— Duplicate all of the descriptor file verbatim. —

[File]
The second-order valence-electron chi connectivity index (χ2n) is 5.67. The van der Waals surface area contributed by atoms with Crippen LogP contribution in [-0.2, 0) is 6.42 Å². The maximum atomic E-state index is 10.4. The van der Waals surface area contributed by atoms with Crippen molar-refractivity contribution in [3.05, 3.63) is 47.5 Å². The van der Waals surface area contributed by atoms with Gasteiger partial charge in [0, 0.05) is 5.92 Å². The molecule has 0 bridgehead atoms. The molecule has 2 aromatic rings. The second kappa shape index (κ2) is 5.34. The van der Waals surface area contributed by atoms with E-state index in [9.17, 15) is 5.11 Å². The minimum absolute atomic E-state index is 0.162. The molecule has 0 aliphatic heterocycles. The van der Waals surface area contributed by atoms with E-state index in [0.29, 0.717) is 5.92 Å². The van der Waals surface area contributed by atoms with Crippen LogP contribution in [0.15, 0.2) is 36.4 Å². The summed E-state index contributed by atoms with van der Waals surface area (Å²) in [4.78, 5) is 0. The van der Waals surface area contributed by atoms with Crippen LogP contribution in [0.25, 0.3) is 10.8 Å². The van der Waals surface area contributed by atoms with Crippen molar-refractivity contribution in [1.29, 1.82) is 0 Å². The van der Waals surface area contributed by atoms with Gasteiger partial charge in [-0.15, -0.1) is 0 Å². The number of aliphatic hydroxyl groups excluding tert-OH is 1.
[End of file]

The second-order valence-electron chi connectivity index (χ2n) is 5.67. The van der Waals surface area contributed by atoms with Crippen LogP contribution in [-0.2, 0) is 6.42 Å². The maximum atomic E-state index is 10.4. The van der Waals surface area contributed by atoms with Crippen molar-refractivity contribution in [3.05, 3.63) is 47.5 Å². The van der Waals surface area contributed by atoms with Gasteiger partial charge in [0, 0.05) is 5.92 Å². The molecule has 0 bridgehead atoms. The molecule has 2 aromatic rings. The second kappa shape index (κ2) is 5.34. The van der Waals surface area contributed by atoms with E-state index in [9.17, 15) is 5.11 Å². The minimum absolute atomic E-state index is 0.162. The molecule has 0 aliphatic heterocycles. The van der Waals surface area contributed by atoms with E-state index in [0.29, 0.717) is 5.92 Å². The van der Waals surface area contributed by atoms with Crippen LogP contribution in [0.15, 0.2) is 36.4 Å². The summed E-state index contributed by atoms with van der Waals surface area (Å²) in [4.78, 5) is 0. The van der Waals surface area contributed by atoms with Crippen LogP contribution in [0.25, 0.3) is 10.8 Å². The van der Waals surface area contributed by atoms with Crippen molar-refractivity contribution in [1.29, 1.82) is 0 Å². The van der Waals surface area contributed by atoms with Gasteiger partial charge in [-0.15, -0.1) is 0 Å². The number of aliphatic hydroxyl groups excluding tert-OH is 1.